PAINTING BETWEEN THE WARS
As we examine painting between the
wars, we shall find anything but an orderly progression. World War I had
totally disrupted the further evolution of modernism, and its end
unleashed an unprecedented outpouring of art after a four-year creative
lull. The responses were correspondingly diverse. Because they were
already fully formed artists, the founders of modern painting—Picasso,
Braque, Matisse, Kirchner, and Kandinsky—followed very different paths
from those of younger ones who had not yet emerged into maturity by
1914. They broke the "rules" they had established earlier, responding
only to the dictates of their sovereign imaginations; hence, their
evolution transcends ready categorization. Rather than a simple linear
development, we must therefore think in terms of multiple layers of
varying depth that bear a shifting relation to each other.
following a period of intensive cultivation. Three Musicians
(fig. 1062) shows the
fruit of that labor. It utilizes the "cut-paper style" of Synthetic
Cubism so consistently that we cannot tell from the reproduction whether
it is painted or pasted.
We begin with
Picasso, whose genius towers over the period.
As a Spanish national living in Paris he was not involved in the
conflict, unlike many French and German artists who served in the
military and even sacrificed their lives. This was a time of quiet
experimentation that laid the foundation for Picasso's art over the next
several decades. The results did not become fully apparent, however,
until the early
By now, Picasso was internationally famous.
Cubism had spread throughout the Western world. It influenced not only
other painters, but sculptors and even architects. Yet Picasso was
already striking out in a new direction. Soon after the invention of Synthetic Cubism, he had begun to do drawings in a
realistic manner reminiscent of Ingres, and by
1920 he was working simultaneously in two quite
separate styles: the Synthetic Cubism of the Three Musicians, and
a Neoclassical style of strongly modeled, heavy-bodied figures such as
his Mother and Child (fig. 1063).
To many of his admirers, this seemed a kind of betrayal,
but in retrospect the reason for Picasso's double-track performance is
clear: chafing under the limitations of Synthetic Cubism, he needed to
resume contact with the classical tradition, the "art of the museums."
The figures in Mother and Child have a mock-monumental quality
that suggests colossal statues rather than flesh-and-blood human beings,
yet the theme is treated with surprising tenderness. The forms, however,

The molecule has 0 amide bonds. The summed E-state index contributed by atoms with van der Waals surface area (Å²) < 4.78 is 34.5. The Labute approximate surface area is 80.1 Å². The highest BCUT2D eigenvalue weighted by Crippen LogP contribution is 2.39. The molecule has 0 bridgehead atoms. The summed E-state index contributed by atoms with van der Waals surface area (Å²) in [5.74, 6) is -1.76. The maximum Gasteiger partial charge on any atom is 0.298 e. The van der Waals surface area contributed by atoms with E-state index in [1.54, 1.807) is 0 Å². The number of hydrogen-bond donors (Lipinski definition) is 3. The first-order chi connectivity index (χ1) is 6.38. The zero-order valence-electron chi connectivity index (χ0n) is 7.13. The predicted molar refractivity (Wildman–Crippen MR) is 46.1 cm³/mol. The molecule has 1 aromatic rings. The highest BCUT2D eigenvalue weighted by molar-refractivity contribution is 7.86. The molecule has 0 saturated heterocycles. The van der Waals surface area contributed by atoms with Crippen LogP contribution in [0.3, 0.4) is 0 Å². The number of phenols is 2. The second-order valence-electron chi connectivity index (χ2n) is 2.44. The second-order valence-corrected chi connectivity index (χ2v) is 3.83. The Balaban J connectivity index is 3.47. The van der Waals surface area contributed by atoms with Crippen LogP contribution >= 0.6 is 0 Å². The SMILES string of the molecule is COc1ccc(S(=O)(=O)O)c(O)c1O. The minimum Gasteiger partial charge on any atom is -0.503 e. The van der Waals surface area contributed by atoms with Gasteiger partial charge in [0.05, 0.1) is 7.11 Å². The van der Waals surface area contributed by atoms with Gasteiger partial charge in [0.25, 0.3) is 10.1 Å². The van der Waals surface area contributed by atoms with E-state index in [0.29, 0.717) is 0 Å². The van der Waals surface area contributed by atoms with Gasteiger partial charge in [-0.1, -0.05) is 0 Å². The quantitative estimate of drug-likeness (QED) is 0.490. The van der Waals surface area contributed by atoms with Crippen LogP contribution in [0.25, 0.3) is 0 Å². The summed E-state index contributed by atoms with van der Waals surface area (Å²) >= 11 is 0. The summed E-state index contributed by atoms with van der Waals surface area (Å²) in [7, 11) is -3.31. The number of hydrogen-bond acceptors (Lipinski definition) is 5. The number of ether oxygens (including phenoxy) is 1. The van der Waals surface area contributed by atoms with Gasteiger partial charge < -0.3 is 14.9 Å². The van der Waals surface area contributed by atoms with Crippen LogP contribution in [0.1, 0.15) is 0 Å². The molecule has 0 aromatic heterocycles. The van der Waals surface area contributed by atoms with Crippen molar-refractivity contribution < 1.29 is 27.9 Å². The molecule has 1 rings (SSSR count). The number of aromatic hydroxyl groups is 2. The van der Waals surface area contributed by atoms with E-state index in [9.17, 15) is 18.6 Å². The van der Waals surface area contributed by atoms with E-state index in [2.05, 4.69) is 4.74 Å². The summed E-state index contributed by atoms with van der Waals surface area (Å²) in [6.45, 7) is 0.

are carefully dovetailed within the frame, not unlike the way the
Three Musicians is put together.
A few years later the two tracks of Picasso's style began to converge
into an extraordinary synthesis that was to become the basis of his art.
The Three Dancers of 1925
shows how he accomplished this seemingly impossible
feat. Structurally, the picture is pure Synthetic Cubism. It even
includes painted imitations of specific materials, such as patterned
wallpaper and samples of various fabrics cut out with pinking shears.
The figures, a wildly fantastic version of a classical scheme (compare
the dancers in Matisse's The Joy of Life, fig.
1036), are an even more violent
assault on convention than the figures in Les Demoiselles d'Avignon.
Human anatomy is here simply the raw material for Picasso's
incredible inventiveness. Limbs, breasts, and faces are handled with the
same sovereign freedom as the fragments of external reality in Braque's
Le Counter (fig. 1051).
Their original identity no longer matters. Breasts may
turn into eyes, profiles merge with frontal views, shadows become
substance, and vice versa, in an endless flow of metamorphoses. They are
"visual puns," offering wholly unexpected possibilities of expression—humorous,
grotesque, macabre, even tragic.
Pablo Picasso. Three Musicians.
Pablo Picasso. Mother and Child.
Pablo Picasso. Three Dancers.
Three Dancers marks a transition to Picasso's experiment with
Because he did not practice automatism, he never
developed into a true adherent of the movement. Nevertheless, the impact
of his fellow Spaniard Joan Miro
can be seen in the biomorphism of his mural Guernica
(fig. 1065). Picasso
did not show any interest in politics during World War I or the
1920s, but the Spanish Civil War
stirred him to ardent partisanship with the Loyalists. The mural,
executed in 1937 for the
Pavilion of the Spanish Republic at the Paris International Exposition,
has truly monumental grandeur. It was inspired by the terror-bombing of
Guernica, the ancient capital of the Basques in northern Spain. The
painting does not represent the event itself. Rather, it evokes the
agony of total war with a series of powerful images.
The destruction of Guernica was the first demonstration of the
technique of saturation bombing that was later employed on a huge scale
during the course of World War II. The mural was thus a prophetic vision
of doom—the doom that
threatens us even more in this nuclear age. The symbolism of the scene
resists precise interpretation, despite its several traditional
elements: the mother and her dead child are the descendants of the
Pieta (see fig. 497),
the woman with the lamp recalls the Statue of Liberty (see fig.